Last Updated:3/20/00
Colombian Embassy Statement, February 2000


Why the U.S. Congress should support the Clinton Administration's proposed assistance package to Colombia

February 2000

  • Support for this initiative is in both Colombia's and America's political and strategic interests. Success against drug trafficking in source countries (Colombia accounts for 80% of U.S. cocaine imports) will have real benefits to the United States.
  • Drug trafficking is today a global problem - one which requires a shared commitment by both producing and consuming nations. The Clinton Administration's program is a firm U.S. commitment to burden sharing.
  • President Pastrana is committed to the fight against drug trafficking in Colombia, and to increasing U.S.-Colombian cooperation. (Earlier in his political career, he was kidnapped by drug traffickers because of his outspoken opposition to them.) The Pastrana Government is firmly united in its support for implementing this program.
  • Colombia will provide the majority of funds to implement Plan Colombia - $4.0 billion in new monies over five years. Colombia is asking the U.S. and the international community to contribute an additional $3.5 billion. Colombia (and its neighbors) do not have the resources to fight this battle alone. The U.S. has to contribute, if we want to achieve real results in reducing drug trafficking and its violence.
  • The core elements of Plan Colombia include: modernize and professionalize Colombia's armed forces to dismantle drug trafficking organizations, and reduce overall illegal drug production by 50% over five years; develop alternative sources of employment and income for farmers in coca and poppy growing regions; strengthen institutions of the State, including the judiciary and law enforcement agencies; improve respect for human rights among all sectors of the population; implement economic reforms designed to produce long-term economic growth, a stable currency, increased exports and lower unemployment; and advance the Colombian peace process with guerrilla organizations.
  • The U.S. assistance package will contribute to Colombia's economic recovery. Colombia is currently experiencing its worst economic recession in 70 years. Colombia is a major trade and investment partner of the United States. It is home to more than $7 billion in U.S. direct foreign investment; bilateral trade was approximately $10 billion last year.
  • Plan Colombia and the Clinton Administration's assistance package has been developed as a result of extensive cooperation and consultation between the U.S. and Colombia during the past year. There is broad bipartisan support among the House and Senate leadership for this initiative.
  • President Pastrana deserves U.S. support. He is committed to reducing narco-trafficking, and to cooperating with the United States on this issue. He has begun a difficult peace process with the largest guerrilla organization (FARC) in Colombia. His Administration is implementing tough economic and political reforms. President Pastrana is not sitting idly by, waiting for U.S. aid. He has already taken a number of initiatives, and achieved successes, against trafficking organizations.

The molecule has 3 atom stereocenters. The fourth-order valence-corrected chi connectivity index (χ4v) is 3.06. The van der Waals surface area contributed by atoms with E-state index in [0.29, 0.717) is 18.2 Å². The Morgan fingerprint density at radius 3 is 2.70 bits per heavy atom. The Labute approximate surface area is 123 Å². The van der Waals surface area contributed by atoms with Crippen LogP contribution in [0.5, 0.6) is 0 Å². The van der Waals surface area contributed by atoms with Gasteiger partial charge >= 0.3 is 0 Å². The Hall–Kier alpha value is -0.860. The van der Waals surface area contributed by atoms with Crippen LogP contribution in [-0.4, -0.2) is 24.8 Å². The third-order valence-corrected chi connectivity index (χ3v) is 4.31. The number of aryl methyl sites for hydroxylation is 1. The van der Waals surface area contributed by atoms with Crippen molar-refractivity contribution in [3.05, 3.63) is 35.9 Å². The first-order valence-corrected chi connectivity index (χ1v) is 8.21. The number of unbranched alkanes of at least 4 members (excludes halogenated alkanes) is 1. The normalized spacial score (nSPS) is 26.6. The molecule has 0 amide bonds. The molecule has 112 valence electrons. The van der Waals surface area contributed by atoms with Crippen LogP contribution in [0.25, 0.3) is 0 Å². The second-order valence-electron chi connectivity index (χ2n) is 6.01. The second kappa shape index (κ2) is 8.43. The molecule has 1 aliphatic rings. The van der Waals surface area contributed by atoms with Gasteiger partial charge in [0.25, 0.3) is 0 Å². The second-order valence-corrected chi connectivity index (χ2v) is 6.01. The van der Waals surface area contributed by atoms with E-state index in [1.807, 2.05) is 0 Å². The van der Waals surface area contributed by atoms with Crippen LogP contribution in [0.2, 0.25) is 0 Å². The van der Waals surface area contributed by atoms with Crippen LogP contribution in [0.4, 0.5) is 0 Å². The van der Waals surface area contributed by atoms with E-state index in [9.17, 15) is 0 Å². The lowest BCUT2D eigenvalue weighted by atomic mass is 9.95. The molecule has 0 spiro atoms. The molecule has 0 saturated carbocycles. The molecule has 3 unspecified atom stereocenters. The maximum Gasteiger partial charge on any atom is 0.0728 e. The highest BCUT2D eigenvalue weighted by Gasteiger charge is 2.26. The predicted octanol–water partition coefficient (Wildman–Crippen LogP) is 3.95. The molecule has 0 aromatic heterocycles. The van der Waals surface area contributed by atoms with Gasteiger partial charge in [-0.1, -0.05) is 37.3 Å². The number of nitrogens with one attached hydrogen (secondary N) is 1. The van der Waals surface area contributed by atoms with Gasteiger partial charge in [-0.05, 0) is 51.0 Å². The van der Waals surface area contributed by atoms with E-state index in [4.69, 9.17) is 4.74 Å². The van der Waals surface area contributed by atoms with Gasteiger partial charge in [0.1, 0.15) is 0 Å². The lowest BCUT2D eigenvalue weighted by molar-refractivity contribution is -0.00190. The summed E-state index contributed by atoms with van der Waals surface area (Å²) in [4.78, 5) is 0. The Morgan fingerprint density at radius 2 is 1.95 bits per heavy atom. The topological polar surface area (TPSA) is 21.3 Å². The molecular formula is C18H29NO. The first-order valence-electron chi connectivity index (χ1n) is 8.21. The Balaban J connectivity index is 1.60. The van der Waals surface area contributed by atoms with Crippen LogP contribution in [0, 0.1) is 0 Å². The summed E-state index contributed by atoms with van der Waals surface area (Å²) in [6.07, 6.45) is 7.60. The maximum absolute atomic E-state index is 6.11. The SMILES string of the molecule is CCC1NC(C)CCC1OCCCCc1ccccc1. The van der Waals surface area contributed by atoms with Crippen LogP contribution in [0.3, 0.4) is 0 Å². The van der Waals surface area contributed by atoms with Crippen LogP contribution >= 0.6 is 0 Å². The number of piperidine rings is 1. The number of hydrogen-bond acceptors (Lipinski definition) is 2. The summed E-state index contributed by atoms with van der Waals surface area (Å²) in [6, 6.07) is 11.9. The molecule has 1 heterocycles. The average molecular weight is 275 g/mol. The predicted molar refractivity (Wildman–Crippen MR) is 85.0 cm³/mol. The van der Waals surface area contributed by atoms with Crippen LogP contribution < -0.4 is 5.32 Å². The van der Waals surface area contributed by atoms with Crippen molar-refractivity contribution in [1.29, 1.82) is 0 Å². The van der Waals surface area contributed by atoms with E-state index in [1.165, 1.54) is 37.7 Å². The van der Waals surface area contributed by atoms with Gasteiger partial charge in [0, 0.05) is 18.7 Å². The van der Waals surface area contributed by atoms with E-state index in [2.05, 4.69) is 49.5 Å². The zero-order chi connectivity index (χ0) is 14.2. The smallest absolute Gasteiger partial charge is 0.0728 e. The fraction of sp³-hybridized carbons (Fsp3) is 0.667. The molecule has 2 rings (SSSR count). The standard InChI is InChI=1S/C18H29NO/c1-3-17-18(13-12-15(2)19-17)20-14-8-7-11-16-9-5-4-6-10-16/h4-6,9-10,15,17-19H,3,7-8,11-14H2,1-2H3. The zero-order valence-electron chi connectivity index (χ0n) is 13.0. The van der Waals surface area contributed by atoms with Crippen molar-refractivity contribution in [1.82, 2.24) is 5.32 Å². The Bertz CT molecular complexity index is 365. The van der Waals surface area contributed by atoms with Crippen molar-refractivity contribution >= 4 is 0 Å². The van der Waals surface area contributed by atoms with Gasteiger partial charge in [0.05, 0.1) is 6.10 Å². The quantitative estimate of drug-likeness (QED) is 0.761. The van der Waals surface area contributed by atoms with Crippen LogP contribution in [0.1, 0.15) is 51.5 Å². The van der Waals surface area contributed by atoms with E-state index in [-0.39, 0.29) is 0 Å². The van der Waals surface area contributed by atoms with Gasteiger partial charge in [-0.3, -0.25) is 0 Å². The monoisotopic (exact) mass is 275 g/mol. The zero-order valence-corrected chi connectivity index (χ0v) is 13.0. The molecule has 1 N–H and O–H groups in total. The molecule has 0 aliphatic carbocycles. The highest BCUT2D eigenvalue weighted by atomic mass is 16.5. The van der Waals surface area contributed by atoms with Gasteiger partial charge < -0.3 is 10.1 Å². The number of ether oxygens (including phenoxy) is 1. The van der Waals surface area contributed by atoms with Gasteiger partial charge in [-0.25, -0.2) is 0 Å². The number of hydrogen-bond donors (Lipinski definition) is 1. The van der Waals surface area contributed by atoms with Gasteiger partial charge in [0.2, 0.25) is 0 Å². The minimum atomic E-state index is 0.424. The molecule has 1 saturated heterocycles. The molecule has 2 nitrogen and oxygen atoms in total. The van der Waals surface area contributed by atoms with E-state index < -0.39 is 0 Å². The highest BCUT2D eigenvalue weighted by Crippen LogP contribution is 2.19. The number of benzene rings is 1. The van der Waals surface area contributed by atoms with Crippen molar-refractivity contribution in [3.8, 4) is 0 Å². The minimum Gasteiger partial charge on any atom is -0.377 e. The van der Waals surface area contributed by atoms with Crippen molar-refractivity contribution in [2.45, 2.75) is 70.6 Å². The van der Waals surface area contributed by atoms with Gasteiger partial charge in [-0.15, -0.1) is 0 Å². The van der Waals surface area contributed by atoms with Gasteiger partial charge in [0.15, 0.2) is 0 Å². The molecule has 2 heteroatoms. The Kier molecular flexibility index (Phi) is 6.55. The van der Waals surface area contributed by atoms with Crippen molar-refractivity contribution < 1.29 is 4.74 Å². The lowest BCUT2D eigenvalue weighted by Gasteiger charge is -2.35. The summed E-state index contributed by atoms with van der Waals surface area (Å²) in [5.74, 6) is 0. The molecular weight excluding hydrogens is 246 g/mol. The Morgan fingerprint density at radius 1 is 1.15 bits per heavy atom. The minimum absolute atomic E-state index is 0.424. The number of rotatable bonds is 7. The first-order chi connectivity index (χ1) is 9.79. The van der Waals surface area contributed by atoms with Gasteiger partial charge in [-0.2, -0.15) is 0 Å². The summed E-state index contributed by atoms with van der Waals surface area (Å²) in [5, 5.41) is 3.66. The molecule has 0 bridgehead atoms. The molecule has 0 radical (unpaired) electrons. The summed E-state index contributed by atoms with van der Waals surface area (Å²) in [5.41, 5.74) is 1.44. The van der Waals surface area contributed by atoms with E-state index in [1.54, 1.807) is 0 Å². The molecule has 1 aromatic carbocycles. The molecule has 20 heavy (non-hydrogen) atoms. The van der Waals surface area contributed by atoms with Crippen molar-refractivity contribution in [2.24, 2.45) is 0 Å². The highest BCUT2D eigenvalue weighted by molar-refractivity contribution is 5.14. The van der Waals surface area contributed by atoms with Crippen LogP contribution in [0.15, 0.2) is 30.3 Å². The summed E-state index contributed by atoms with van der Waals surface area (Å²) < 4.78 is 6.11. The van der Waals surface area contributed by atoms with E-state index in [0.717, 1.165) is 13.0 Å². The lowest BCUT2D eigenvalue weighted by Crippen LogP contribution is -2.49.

• There has been some criticism that the Clinton Administration's program is too heavily focused on support to Colombia's military and national police, and does not provide sufficient economic assistance and support to judicial and law enforcement institutions in Colombia. However, because of the current security situation in Colombia, there is an immediate need to first strengthen the ability of the Armed Forces and Colombian National Police to secure law and order in the country, and reduce the level of violence associated with narcotrafficking. Moreover, Colombia is committing additional resources to economic and Government reform, and intends to ask the European Union, international financial institutions and others to also contribute to this effort.
  • Some argue that U.S. assistance to Colombia risks creating an "Andean Vietnam." This analogy has no basis in history. First, Colombia - unlike Vietnam - is a strong democracy. Its democracy lies at the core of its politics and society, and is not imposed by outsiders. Second, unlike in Vietnam, Colombia's guerrillas have no support among the country's population. Their strength lies only in an ability to commit violence and in being well-financed through drug activities and "commercial" kidnappings. Third, unlike in Vietnam, Colombians will fight the drug war with or without U.S. support. The country is not a "domino" in a larger global conflict. And finally, Colombians do not want, nor need, American troops to fight alongside them. They are only asking for the tools - training, arms, equipment and intelligence sharing - to fight the battle themselves.
  • Approving this assistance package in early 2000 will help Colombia at a critical time - when the Pastrana Government is strengthening the military, trying to lift the economy out of recession, and moving forward with peace talks.

This information is distributed by BMSG Worldwide, which is registered under the Foreign Agents Registration Act as an agent of the Republic of Colombia. Registration information is available from the U.S. Department of Justice.

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